Indian Oil today reported a massive ₹5,185 crore loss in the March quarter as against ₹6,099.27 crore net profit in the same period a year back. State-owned Indian Oil Corp (I,e, IOC) reported that a massive ₹5,185 crore loss on Wednesday in the March quarter after a slump in oil prices resulted in record inventory losses for the company as well. The net loss of ₹5,185.32 crores in January-March compared to ₹6,099.27 crore net profit in the same period a year back, IOC Chairman Sanjiv Singh told reporters here. The loss was primarily because of the inventory losses and also lower refining margins.
The company recorded that an inventory loss of around ₹14,692 crores in the fourth quarter of 2019-20 as compared to an inventory gain of around ₹1,787 crores in the same period a year back, as he told. An inventory loss is likewise recorded when a company buys raw material at a particular price but then by the time it is shipped and also processed into fuel, rates have fallen. Additionally, since retail prices are benchmarked to prevailing international prices, an inventory loss is also recorded. In the case of the reverse, an inventory gain is booked.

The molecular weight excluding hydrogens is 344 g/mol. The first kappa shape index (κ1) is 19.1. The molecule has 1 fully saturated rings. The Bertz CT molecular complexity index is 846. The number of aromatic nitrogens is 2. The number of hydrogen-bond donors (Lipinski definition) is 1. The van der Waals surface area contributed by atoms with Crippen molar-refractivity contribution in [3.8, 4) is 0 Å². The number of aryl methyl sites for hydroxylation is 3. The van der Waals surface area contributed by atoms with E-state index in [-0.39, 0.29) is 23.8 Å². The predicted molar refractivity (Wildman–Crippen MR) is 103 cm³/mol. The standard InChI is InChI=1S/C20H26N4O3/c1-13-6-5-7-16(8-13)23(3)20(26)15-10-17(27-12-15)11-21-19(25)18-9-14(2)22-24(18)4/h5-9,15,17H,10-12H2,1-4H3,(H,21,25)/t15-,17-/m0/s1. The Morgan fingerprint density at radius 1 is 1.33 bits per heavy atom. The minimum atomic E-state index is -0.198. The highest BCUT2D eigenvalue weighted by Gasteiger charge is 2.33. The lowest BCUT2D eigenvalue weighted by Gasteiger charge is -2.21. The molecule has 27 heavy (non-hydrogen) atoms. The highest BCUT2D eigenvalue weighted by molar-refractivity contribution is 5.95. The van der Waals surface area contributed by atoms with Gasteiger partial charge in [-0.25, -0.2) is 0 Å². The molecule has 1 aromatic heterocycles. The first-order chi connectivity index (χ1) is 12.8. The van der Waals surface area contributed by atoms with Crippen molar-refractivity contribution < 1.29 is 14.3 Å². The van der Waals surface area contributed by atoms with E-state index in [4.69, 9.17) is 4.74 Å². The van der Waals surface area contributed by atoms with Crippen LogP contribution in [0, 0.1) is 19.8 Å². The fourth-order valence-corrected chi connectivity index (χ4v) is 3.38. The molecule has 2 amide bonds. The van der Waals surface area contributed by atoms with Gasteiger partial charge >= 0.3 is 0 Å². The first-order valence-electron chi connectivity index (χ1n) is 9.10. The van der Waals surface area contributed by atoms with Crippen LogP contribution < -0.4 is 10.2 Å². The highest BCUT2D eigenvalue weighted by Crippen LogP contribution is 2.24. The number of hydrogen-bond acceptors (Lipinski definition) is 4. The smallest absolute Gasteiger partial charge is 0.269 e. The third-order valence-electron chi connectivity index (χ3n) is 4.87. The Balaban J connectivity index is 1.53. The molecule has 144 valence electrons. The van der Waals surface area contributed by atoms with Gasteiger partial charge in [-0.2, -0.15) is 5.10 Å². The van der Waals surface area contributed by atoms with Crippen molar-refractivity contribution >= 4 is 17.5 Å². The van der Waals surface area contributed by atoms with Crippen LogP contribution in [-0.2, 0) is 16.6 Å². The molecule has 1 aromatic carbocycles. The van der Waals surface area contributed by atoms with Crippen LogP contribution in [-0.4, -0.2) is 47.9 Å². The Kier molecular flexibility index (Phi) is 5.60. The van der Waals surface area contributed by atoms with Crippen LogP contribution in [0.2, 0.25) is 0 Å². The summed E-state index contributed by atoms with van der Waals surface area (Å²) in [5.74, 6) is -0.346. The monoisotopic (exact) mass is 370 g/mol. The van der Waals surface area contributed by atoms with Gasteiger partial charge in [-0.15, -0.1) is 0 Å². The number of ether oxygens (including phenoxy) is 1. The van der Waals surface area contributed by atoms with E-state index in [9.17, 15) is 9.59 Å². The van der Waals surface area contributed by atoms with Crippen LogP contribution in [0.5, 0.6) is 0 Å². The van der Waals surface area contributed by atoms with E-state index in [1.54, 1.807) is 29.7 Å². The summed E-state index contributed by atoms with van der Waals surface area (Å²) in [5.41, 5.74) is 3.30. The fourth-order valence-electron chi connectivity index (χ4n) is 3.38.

The company, which had earned around USD 4.09 on turning every barrel of the crude oil into fuel in January-March 2019, posted a negative gross refining margin of around $ 9.64 per barrel. After excluding inventory losses/gain, the GRM for Q4 FY20 was $2.15. Singh told fuel demand, which had evaporated by as much as of 70% following the corona virus lockdown grounding most land and air transport, have returned to around 80-85% and is likely to reach 90% by the month-end or in the first half of July.
Petrol demand has been arisen unexpectedly and possibly because of the most public transport is still off roads and also private vehicles are being used for the commuting. Diesel demand is so also picking up on the increased rural activity and the goods transportation. Although, the demand may reach full pre-COVID levels only by the end of the year whenever industrial and aviation demand picks up, as he told.